KINGSTON, ENGLAND — A little over a year ago Truett McConnell University student Quay Cook could not imagine himself being on the mission field. To the Cochran student studying at the North Georgia university in Cleveland, there were just too many hurdles.
Money. Distance. Money.
Yet two months ago he arrived, suitcase in hand, for a semester practicum through the International Mission Board’s “Hands On” option. Through it, college students spend a semester working along career missionaries. Cook is one of four such individuals from around the United States serving side-by-side with missionaries Shane and Lindsay Mikeska and Kurtis and Holly* in the southern outskirts of London.
Cook never gave missions service a second thought until Van Sanders, professor of World Missions at the university, told him about the Hands On option. Then, he says, doors began to open, hurdles were cleared, and he was on his way.
“God has been giving me a heart for missions in Europe and I feel this is exactly what He laid on my heart,” he said during a break from ministry with fellow students from around the world.
“Three years ago God began opening doors for me to participate in short term missions trips, which Truett stresses through its campus programming. Students are expected to participate in some kind of missions service before they graduate. Now I can’t see myself doing anything else.”
Missions exposure leads to seminary degree
Due to that exposure he is seeking a bachelor’s degree in world missions and about to add a masters in theology or missiology from the university’s new seminary program.
“Lots of students like me have learned about missions through Truett and this gave me an opportunity to do on the field what I had learned in the classroom. The more I learn on the field, they more I know this is what I need to do with my life,” he said with an air of confidence.
In Kingston, where the first six Saxon kings were coronated – one who is regarded by historians to be the first king of England – Cook works on campuses to be a Christian witness among peers.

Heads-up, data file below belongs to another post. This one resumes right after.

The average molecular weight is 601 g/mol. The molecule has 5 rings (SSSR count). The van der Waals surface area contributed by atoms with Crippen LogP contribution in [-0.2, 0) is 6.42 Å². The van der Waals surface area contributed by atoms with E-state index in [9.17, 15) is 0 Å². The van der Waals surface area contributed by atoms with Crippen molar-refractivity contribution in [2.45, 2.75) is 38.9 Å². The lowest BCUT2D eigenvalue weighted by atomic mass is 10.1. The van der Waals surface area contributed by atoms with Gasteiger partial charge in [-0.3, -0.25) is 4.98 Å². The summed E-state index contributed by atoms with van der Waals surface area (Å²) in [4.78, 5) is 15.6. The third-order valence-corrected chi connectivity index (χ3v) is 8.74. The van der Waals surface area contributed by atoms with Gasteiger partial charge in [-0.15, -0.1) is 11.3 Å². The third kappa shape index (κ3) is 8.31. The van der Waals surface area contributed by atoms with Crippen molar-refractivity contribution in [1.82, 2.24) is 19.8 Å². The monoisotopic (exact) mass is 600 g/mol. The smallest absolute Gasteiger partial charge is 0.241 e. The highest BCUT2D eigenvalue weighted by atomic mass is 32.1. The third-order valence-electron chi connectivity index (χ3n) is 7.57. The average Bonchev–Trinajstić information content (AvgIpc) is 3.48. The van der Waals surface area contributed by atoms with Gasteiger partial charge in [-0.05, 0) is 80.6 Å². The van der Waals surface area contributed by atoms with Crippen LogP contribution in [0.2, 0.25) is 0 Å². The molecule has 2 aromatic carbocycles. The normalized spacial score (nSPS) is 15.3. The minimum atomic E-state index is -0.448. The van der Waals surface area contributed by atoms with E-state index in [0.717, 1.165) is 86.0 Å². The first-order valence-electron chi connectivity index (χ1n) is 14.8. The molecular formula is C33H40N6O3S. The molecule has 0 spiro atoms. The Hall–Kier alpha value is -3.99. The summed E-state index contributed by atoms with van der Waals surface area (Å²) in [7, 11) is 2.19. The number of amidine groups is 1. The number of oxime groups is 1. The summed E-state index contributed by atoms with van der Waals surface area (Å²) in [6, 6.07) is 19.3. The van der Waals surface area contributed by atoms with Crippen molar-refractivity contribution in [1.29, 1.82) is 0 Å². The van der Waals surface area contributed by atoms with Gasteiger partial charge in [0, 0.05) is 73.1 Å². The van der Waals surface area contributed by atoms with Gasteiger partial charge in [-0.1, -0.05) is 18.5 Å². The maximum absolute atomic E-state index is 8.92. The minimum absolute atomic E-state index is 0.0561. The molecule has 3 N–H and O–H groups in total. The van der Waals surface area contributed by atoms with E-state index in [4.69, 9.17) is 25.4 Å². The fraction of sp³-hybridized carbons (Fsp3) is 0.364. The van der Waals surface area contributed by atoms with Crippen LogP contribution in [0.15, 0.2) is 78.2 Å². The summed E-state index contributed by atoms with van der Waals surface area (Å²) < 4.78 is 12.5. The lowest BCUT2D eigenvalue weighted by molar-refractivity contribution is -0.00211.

He befriends students from around the world as they pursue their degrees while seeking answers to life’s questions. Cook wants to be there to help them understand the answers from a biblical worldview. He helps lead a weekly Bible study where as many as 40 students, many totally foreign to the gospel, attend.
Walking in a missionary’s shoes
Kurtis, one of his supervisors, appreciates his willingness to give a semester to walk alongside him in missionary shoes.
“People like Quay are very helpful in extending our ministry in ways we cannot. My wife and I have a young family and we can’t be everywhere with the flexibility that Quay has … especially in the early through late evening hours that is common with young people,” he explains.
Shane Mikeska, his other supervisor, agrees.
“Quay is a great asset to Lindsay’s and my ministry. His age and personality allow doors to open to him that are closed to us older adults. He is more readily received on campus and his personality endears people to him. And with children, we have other commitments that don’t allow us to be out in the evenings as much as we would like to be.
“He is a very good evangelist and that makes him an important part of our team. I’m grateful his professor talked to him about the Hands On program and that he took advantage of it. Our ministry is stronger because he is walking alongside of us here in London.”
* Last name withheld for security reasons.